Whole Foods Market powers-that-be have long had their hearts in the right place regarding food quality and the environment, helping shoppers find healthier food and grocery choices all under one wood-paneled roof…but clearly they would grow weary of the nickname their chain has: “Whole Paycheck.” Sure, prices are head-and-shoulders, overall, above the average grocery store, but it’s not just because there are artisanal cheeses and cut-your-own soap bars. Many of the products they sell, with the intention or at least bold claim of being healthy options, are from smaller companies with higher price points. That means you gasp a little when the friendly and seemingly pretty-darn-happy-to-work-there team member rings up your total.
Well, now there is a new initiative from Whole Foods. They are launching a new market aimed at millennials, called 365. Getting their prices competitive with Trader Joe’s and Kroger on a still-healthy collection of in-store groceries needed to happen. Since they made organic and healthy so cool for shoppers, (Wal-Mart offers an impressive array of organic products now!) the other stores caught on and offer a large overlap of the exact same products…so the unique business proposition of Whole Foods had grown far less unique.
So, with this agile pivot in their business model, I, of course wonder what their CSR (Corporate Social Responsibility) programs are like, particularly in relation to volunteering and social good causes…
The Whole Planet Foundation is the philanthropic and pro-social arm of the company, a 501(c)3 focused on alleviating world poverty and hunger. The foundation provides microfinance loan programs with community lending partners in 68 countries in Asia, Africa, the Americas, and the Middle East. Additionally, they support programs for training and support for the self-employed poor. Because the parent company is so stable, WPF is able to put 100% of donated dollars toward their impact mission–few charitable organizations can claim the same. The entirety of their overhead is covered by Whole Foods Markets.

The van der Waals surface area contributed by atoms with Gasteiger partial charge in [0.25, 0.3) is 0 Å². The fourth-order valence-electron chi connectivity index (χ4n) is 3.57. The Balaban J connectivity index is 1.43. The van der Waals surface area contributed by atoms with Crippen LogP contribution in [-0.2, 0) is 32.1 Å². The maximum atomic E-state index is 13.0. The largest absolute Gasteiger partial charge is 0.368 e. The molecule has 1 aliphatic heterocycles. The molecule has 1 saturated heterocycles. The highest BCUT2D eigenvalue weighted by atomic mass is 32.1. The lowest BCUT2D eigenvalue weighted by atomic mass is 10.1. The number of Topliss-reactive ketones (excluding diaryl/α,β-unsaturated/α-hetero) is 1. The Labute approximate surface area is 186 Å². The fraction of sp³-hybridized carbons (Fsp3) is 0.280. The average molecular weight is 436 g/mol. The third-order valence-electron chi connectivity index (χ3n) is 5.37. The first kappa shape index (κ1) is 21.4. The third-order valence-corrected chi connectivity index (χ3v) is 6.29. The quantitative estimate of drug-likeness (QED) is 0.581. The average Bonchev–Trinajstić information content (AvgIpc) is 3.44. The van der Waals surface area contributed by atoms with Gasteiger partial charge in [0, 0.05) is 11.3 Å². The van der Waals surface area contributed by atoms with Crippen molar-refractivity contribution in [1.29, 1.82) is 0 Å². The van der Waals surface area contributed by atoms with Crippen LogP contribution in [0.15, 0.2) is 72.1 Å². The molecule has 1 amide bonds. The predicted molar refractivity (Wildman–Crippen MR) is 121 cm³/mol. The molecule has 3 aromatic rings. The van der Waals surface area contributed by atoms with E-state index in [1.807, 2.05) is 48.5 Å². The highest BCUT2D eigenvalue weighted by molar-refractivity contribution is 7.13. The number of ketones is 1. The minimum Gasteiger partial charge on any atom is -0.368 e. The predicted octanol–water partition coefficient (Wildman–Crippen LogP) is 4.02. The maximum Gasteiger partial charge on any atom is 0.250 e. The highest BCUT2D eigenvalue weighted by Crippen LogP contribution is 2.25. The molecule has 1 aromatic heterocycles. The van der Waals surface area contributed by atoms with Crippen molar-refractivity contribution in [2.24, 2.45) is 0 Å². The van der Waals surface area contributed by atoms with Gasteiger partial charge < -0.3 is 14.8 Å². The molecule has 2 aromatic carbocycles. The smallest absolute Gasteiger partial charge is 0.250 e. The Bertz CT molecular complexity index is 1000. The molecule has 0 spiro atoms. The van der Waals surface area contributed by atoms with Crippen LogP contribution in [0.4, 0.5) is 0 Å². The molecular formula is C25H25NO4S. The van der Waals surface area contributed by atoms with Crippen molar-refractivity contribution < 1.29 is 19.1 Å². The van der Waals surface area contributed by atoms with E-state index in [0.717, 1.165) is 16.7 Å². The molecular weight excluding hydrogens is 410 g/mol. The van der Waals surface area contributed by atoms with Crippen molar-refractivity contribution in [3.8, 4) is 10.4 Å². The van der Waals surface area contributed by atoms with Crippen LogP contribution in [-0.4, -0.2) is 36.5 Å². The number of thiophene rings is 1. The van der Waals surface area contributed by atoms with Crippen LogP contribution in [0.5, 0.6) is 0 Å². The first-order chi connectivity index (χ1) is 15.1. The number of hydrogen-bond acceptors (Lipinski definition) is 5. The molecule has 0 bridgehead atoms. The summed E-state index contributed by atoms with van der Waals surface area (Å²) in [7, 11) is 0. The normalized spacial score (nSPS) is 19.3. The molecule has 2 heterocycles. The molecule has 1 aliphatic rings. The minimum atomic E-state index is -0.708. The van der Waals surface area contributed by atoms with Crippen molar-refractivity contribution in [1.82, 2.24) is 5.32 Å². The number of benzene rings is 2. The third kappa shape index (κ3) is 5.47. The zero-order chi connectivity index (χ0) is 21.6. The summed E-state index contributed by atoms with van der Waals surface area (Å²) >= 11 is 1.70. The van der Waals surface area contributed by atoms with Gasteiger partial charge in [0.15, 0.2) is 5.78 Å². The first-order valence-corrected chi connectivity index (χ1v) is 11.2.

OK, cool…so what can I (and you, too) do to support their mission? There isn’t yet a volunteer opportunity for shoppers and unaffiliated supporters, but employees, always called “Team Members,” have opportunities to travel and meet the microcredit clients funded by the organization and contribute effort to community service. Thus far, since their 2007 inception, 612 Team Members have volunteered in Brazil, Colombia, Costa Rica, Ghana, Guatemala, India, Kenya, Madagascar, Morocco, Peru, South Africa, Thailand, and the United States. The videos about some of the trips (watch 2013 Volunteer Program in Kenya video below) place heavy weight on cultural immersion and visits with a service component (which will undoubtedly piss off the recently jaded bloggers who want to slam volunteering) but there is big progress on community projects as well (and not in the bad, taking jobs away from locals way). I’m certain it has a big impact on the visited communities, the entrepreneurs that are supported by micro lending, and the volunteers who come home as activists and advocates, spreading awareness.